From all of this, it seems to me that general application of scripture — about how we learn and grow from our trials, as events that reveal our hearts and provide opportunities to repent and grow in faith — has been mixed in with doctrinal teaching about the prophetic scriptures that address the Second Coming of our Lord.  Both ideas are important and should be taught, yet that does not require conflating the two ideas as done here.  I’m also reminded of other modern-day doctrinal innovations such as this previous post coming out of the ‘Redemptive-Historical’ school of thought.  Again, I don’t find such ideas in the Reformed and Puritan commentaries, and wonder why modern teachers seemingly have the desire to come up with new interpretations rather than standing by traditional, historic teaching.

In closing, I appreciate this commentary excerpt from John Bunyan on Genesis 3:8:

“And they heard the voice of the Lord God.” This voice was not to be understood according, as if it was the effect of a word; as when we speak, the sound remains with a noise for some time after; but by voice here, we are to understand the Lord Christ himself; wherefore this voice is said to walk, not to sound only: “They heard the voice of the Lord God walking.” This voice John calls the word, the word that was with the Father before he made the world, and that at this very time was heard to walk in the garden of Adam: Therefore John also saith, this voice was in the beginning; that is, in the garden with Adam, at the beginning of his conversion, as well as of the beginning of the world (John 1:1).
“And they heard the voice of the Lord God walking in the garden in the cool of the day.” The gospel of it is, in the season of grace; for by the cool of the day, he here means, in the patience, gentleness, goodness and mercy of the gospel; and it is opposed to the heat, fire, and severity of the law.
  1. Gerry
    September 14, 2020 at 9:25 am

    Hi Lynda:

    Thanks for “deconflating” these two ideas, which are probably best left separate.

    As to why modern teachers seem prone to this tendency and cannot simply be content with “the old paths”, perhaps it is unmortified pride, manifest in a consuming need to find something prior teachers “missed”, and thus showing their greater prowess?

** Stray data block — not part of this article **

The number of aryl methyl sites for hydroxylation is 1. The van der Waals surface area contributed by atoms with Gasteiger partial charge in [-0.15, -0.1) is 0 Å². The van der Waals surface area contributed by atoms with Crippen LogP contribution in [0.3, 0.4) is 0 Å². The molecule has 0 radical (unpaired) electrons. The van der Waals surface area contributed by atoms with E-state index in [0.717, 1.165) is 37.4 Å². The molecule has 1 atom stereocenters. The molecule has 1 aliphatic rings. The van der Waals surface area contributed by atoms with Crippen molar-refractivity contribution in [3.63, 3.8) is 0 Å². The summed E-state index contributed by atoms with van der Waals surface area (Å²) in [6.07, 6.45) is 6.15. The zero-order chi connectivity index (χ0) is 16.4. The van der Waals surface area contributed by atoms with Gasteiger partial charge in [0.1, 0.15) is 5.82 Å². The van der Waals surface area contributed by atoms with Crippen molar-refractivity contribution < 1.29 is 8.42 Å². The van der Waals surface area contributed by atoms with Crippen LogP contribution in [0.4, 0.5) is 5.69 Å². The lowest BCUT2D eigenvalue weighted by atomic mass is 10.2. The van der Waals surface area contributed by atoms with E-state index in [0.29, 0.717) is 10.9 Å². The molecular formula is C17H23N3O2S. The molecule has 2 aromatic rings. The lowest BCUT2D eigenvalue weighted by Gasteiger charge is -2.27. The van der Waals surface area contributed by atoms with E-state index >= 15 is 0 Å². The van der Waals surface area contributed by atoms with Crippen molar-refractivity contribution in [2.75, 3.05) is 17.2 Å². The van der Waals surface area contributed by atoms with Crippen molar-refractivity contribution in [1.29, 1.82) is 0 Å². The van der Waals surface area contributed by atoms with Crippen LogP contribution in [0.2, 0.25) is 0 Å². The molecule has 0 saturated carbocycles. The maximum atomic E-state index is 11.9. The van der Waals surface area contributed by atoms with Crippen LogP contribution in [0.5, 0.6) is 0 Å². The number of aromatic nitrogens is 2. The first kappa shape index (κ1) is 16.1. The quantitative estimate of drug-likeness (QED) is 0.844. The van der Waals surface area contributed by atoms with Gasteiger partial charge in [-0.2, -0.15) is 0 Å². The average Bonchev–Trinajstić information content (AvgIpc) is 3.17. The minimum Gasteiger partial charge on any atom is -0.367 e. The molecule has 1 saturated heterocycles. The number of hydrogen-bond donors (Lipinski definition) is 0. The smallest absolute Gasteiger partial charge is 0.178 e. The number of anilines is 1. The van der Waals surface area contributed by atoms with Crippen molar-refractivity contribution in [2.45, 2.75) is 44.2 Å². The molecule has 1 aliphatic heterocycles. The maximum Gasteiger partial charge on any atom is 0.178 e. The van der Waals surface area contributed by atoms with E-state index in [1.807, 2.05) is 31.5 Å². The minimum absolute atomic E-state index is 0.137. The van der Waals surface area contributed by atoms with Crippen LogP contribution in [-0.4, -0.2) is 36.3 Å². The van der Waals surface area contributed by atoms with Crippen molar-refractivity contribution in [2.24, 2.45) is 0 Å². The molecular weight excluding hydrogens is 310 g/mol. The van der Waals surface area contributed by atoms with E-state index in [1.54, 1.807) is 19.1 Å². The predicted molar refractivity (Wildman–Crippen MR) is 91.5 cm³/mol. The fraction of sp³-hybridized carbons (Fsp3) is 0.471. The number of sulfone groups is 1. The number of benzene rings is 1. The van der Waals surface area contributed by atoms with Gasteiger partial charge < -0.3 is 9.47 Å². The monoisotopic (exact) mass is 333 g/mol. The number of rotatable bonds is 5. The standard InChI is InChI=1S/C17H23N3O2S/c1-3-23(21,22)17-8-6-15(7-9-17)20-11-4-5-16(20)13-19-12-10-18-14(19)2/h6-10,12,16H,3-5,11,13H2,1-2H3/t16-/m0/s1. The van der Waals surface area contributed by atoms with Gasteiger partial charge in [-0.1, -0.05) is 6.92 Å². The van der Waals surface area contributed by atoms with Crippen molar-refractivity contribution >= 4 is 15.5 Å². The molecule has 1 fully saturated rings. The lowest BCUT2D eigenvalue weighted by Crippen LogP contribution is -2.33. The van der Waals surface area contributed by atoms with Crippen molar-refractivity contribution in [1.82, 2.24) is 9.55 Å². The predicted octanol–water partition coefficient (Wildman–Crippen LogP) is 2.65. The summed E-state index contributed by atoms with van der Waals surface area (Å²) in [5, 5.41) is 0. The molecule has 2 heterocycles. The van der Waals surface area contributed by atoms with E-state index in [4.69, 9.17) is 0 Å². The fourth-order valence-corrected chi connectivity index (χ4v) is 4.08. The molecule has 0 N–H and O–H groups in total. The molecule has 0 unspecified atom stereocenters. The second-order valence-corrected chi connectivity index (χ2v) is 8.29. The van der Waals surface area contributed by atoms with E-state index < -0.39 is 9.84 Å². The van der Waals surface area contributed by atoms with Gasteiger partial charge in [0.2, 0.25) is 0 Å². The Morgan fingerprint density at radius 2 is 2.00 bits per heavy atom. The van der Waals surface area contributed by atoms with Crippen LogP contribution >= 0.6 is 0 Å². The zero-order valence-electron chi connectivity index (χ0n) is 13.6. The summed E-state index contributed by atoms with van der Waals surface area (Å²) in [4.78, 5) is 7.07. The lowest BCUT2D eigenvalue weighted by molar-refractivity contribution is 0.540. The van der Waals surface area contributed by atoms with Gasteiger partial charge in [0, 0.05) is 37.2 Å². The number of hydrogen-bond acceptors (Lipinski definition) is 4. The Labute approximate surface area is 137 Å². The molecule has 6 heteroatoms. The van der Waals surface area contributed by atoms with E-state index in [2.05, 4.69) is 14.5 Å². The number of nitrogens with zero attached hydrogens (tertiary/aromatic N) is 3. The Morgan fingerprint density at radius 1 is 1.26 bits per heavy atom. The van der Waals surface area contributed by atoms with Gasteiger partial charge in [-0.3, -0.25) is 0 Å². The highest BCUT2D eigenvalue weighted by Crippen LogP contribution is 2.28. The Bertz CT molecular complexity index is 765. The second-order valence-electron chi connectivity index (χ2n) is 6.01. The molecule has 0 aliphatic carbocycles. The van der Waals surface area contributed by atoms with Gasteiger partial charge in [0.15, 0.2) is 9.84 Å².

NCT, “New Perspectives on Paul”, “Young, Restlessness and Reformed”, etc, all speak to me of lack of insight into their hearts among those that teach these things.

    I remember when I first received my 3 volume set of the Works of Bunyan by Banner of Truth several decades ago and thumbing through the index and Table of Contents and being amazed an humbled. As would read here and there and find great truths opened I thought to myself “I could study and meditate on these thoughts the rest of my life and only begin to attain a level of understanding which The Lord gave Bunyan”.

    I still feel that way, not only about Bunyan, but also a few others of the Reformers and Puritans and their successors.

    Thank you for bringing to light, once again, the difference.

    In Him
    Gerry

    • September 15, 2020 at 6:25 pm

      Thanks Gerry. Yes, a good summary of several recent theological innovations, the ones that have received considerable attention. And as I continue to find, just from listening to current-day podcasts and sermons, even more new ideas are brought forth from these with some level of pride, who feel the urge to bring forth something new.

      Yes, the works of Bunyan, and other classic writers, are as timeless and valuable as ever. Just starting in J.C. Ryle’s Expository Thoughts on the Gospel of Luke, the writing quality is so amazing and so refreshing to read.

      Lynda